Matthew 26:6-13 (Sorting Out Anointings, Times and Simons)

Recall that Jesus is on the Mount of Olives having just concluded His discourse on the signs of His coming in judgment upon the Jewish nation for having rejected Him as their Messiah that caused Him to forsake the temple and predict its destruction.  It is Tuesday of Passion Week, and He reiterates to His disciples that in two days He will be delivered up for crucifixion at the Passover, even as the Jewish leaders were plotting to seize Him by stealth and kill Him, but not at the festival for fear of the many people rioting who supported Jesus.  What happened that forced their hand to accomplish God’s purposes exactly according to His plan that would have Jesus die on the Passover as the Lamb of God who takes away the sin of the world?  See Mat 26:14.  What was it that seems to have had a part, at least in the minds of the disciples, in instigating Judas to go to the chief priests and ask what they would give him to deliver up Jesus to them?  See Mat 26:6-13, Mar 14:1-11, Joh 12:1-8.  Why might the seeming waste of the precious anointing oil and talk of Jesus’ death and burial, along with the lack of movement towards the sort of kingdom they all had been expecting, have disillusioned Judas about the nature of the kingdom they were now coming to understand that Jesus had promised?  How might that have perhaps influenced him to do what he could to “take it by force” (cf. Mat 11:12), perhaps by putting Jesus in a position where he supposed He would have to act, or perhaps by getting something he thought he deserved out of the time and efforts he had spent following and supporting Jesus’ ministry?  Cf. Joh 12:6.  Are we like that, or do we have faith to trust that God’s ways are best even when we suppose that they aren’t going our way and we aren’t getting what we think we deserve?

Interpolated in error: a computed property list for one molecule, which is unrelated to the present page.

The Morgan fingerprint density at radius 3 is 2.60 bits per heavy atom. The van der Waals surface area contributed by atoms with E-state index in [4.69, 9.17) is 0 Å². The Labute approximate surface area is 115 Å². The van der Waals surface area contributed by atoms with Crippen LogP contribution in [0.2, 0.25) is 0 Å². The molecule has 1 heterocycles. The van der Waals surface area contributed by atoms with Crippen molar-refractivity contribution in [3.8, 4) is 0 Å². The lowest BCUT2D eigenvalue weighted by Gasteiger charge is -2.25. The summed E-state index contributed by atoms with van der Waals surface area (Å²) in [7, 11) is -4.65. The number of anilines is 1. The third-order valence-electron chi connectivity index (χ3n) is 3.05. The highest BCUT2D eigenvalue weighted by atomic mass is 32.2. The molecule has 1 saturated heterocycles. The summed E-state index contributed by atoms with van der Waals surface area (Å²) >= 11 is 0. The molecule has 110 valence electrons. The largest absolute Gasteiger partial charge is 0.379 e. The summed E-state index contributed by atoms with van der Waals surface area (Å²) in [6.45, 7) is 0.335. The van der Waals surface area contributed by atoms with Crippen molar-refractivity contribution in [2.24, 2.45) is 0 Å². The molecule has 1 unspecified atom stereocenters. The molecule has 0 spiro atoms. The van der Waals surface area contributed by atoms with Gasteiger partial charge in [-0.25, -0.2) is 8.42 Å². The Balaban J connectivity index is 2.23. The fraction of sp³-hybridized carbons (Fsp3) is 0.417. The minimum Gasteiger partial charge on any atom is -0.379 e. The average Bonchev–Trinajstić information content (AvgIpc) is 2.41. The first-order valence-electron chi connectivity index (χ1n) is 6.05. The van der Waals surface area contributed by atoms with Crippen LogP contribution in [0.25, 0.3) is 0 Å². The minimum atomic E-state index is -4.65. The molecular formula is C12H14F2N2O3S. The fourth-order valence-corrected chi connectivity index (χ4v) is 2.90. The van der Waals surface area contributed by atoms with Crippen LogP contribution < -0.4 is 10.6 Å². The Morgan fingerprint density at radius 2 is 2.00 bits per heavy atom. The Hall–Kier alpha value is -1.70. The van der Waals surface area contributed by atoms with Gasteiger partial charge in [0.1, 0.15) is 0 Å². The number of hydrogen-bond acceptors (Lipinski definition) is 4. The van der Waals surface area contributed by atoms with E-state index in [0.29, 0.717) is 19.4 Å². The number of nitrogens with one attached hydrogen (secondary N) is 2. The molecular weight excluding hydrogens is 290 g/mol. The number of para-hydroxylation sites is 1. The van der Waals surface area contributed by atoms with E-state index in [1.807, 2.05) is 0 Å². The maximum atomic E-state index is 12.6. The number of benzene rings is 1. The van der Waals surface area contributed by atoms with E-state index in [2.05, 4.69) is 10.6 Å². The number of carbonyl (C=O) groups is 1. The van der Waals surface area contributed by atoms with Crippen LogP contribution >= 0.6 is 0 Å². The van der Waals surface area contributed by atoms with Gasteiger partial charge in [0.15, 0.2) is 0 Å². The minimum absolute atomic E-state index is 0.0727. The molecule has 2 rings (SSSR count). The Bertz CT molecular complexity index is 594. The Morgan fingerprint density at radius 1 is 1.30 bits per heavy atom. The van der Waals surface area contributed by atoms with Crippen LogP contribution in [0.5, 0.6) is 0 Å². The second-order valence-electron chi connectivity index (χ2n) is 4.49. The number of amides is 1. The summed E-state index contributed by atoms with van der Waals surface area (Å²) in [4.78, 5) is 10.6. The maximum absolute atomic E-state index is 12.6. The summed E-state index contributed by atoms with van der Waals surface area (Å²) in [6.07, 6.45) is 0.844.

When did the anointing described in Mat 26:6-13 actually take place?  See again Joh 12:1-8.  How does understanding that the disciples supposed Judas’ betrayal was perhaps related to the extravagant “waste” of the precious anointing oil help us to understand why Matthew and Mark chose to include it here in their accounts?  Notice in each of their accounts the bridge it forms between the plot to kill Jesus, but not during the festival, and Judas’ offer to betray Him.  Notice also that the exact words and grammatical construction they use do not imply they are trying to relate a consecutive account of events, but are completely natural and what we would expect when understood this way.

On what other occasion did a similar event take place with which this one is often confused?  See Luk 7:37-38.  Where and when did that that event take place?  See Luk 7:1,11,36 and note that that event took place in Galilee in the home of a Pharisee earlier in Jesus’ ministry.  In what ways is the account in Luke similar that makes it easy to confuse?  Should we assume because the owner of the home in each case was named Simon, or perfume is mentioned in each case, or the perfume was kept in an alabaster container, that they must be the same event?  Besides Simon the Pharisee and Simon the Leper, how many other people are mentioned in the New Testament as being called Simon, that indicates how common the name was?  See Mat 10:2,4, 13:55, 27:32, Joh 6:71, Act 8:9, 9:43.  What was the origin of the name that made it so popular among the Jews?  See Gen 29:33, and notice too that Simon Maccabaeus and his brother Judas were war heroes from the intertestamental period.  What do we gather from Jesus’ words to Simon the Pharisee in Luk 7:44-46 about it not being uncommon to provide guests anointing oil / perfume as a measure of honor and respect?  Cf. Psa 133:2, Pro 27:9, Song 1:3, Amo 6:6, Jer 25:10 LXX[1].  Notice also that just as perfume today is most commonly kept in a glass container to prevent any loss of the expensive commodity, in ancient times it was originally kept in a container of alabaster (a soft stone similar to marble or onyx that could be easily carved), so that alabastron, which is the term found in our text, became the name of a container of perfume or other oil, even if it was not made out of alabaster.

[1] LXE Jeremiah 25:10 And I will destroy from among them the voice of joy, and the voice of gladness, the voice of the bridegroom, and the voice of the bride, the scent of ointment, and the light of a candle.